“About that,” I said, setting her chart on top of the medical cart. “You’re going to want to try to control your temper. Stress isn’t good for the baby.”
Medusa snarled at me, then caught herself. “I’ll try,” she muttered.
“Do,” I told her.
Ever since the cease fire in the war of the gods, we’d converted our MASH unit into one of the premier (and only) supernatural clinics in the area. That was saying something, considering we were located in limbo, just north of a major hell vent.
We were known for taking in all patients, regardless of their origins or ability to pay. Which was the way it should be. It was also the reason why we got the interesting cases.
“Go ahead and get dressed. I’ll see you in five weeks,” I told the gorgon. “The nurse out front will set your appointment.”
I ducked out of the examination room and handed the chart to our charge nurse, Holly, who was one of the only full humans in our unit.
She tilted her head, flipping her blond ponytail to one side. She’d gone from red streaks in her hair to pink. I liked it. It softened her up.
“Rough one, Dr. Robichaud?” she asked.
“Nah, everything’s going to be fine,” I replied. “Even so, you’ll want to keep your eyes averted when our patient comes out,” I warned her. Just in case.
Flesh-to-stone injuries were painful and time-consuming to treat. We needed Holly on her feet.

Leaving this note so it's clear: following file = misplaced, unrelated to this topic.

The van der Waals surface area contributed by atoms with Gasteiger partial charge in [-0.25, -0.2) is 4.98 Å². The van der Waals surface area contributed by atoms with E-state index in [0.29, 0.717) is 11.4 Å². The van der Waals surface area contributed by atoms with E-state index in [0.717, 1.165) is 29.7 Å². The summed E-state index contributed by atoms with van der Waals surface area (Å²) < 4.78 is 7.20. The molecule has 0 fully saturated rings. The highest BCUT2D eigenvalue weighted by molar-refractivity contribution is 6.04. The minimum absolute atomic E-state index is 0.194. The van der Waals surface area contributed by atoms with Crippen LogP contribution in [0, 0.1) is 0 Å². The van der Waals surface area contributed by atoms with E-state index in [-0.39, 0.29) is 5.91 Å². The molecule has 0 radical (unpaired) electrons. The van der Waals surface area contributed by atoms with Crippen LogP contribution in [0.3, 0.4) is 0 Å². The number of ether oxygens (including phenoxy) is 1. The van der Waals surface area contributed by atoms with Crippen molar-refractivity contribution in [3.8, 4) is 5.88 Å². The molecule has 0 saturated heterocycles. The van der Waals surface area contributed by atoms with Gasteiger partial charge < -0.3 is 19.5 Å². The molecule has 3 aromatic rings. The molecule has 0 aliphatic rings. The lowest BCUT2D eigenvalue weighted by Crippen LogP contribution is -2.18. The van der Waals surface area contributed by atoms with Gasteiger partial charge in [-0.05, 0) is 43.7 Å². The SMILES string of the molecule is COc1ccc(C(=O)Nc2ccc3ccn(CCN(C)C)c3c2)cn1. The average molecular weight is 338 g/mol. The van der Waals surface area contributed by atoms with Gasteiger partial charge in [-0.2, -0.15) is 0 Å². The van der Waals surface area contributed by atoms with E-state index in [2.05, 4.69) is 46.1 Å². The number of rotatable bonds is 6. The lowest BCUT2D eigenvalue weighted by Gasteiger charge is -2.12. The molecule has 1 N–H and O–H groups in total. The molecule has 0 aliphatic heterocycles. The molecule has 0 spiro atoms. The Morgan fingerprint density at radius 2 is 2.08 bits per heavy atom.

I followed her to the front, where she had her desk.
We’d converted the surgery recovery tent into a makeshift clinic, with curtained rooms running the length of it – eight on each side. At the front sat the nurse’s station, which was basically a red metal desk with a portable file cabinet behind it.
“It’s quiet around here,” Holly said, slipping behind the desk and starting a new file for Medusa.
“I like quiet. Quiet is good.”
Peace had broken out exactly three weeks, one day and six hours ago. It was an uneasy truce. We all knew it wouldn’t last. Still, at the MASH 3063rd, we were going to take what we could get.
The younger gods had revolted against the older gods right around the time Troy had fallen. Before this month, neither side had even called for as much as a cease fire in the last seven hundred years.
A lot of them didn’t want peace now, but my hot Greek boyfriend and I had fulfilled a prophecy and screwed them over on it.
Holly had re-filled her M&M jar, the foul temptress. I stole a handful.
The prophecies came in sets of three and shockingly enough, they were about a healer who could see the dead. Me. They gave nebulous warnings about disasters and opportunities, sending me scrambling as fate came crashing down. If I passed the test, we were spared. For a while. If I failed, well, let’s just say it hadn’t happened. Yet.
To make things worse, my involvement had to be kept secret from everyone, including my closest friends and colleagues. The gods had outlawed my particular gift. Exposing myself would mean a slow, painful death. If I was lucky. More likely, I would be tortured eternity by something creative and mythical, like being tied to a rock while a python devoured my small intestine or set on fire upside down while spiders nested under my toenails.
Still, I was glad I’d taken the latest risk and bought us a little peace. At the moment, patients were living instead of dying.
If they survived their injuries, immortals healed fast. The last of our soldiers in recovery had gone home a week after the cease fire began.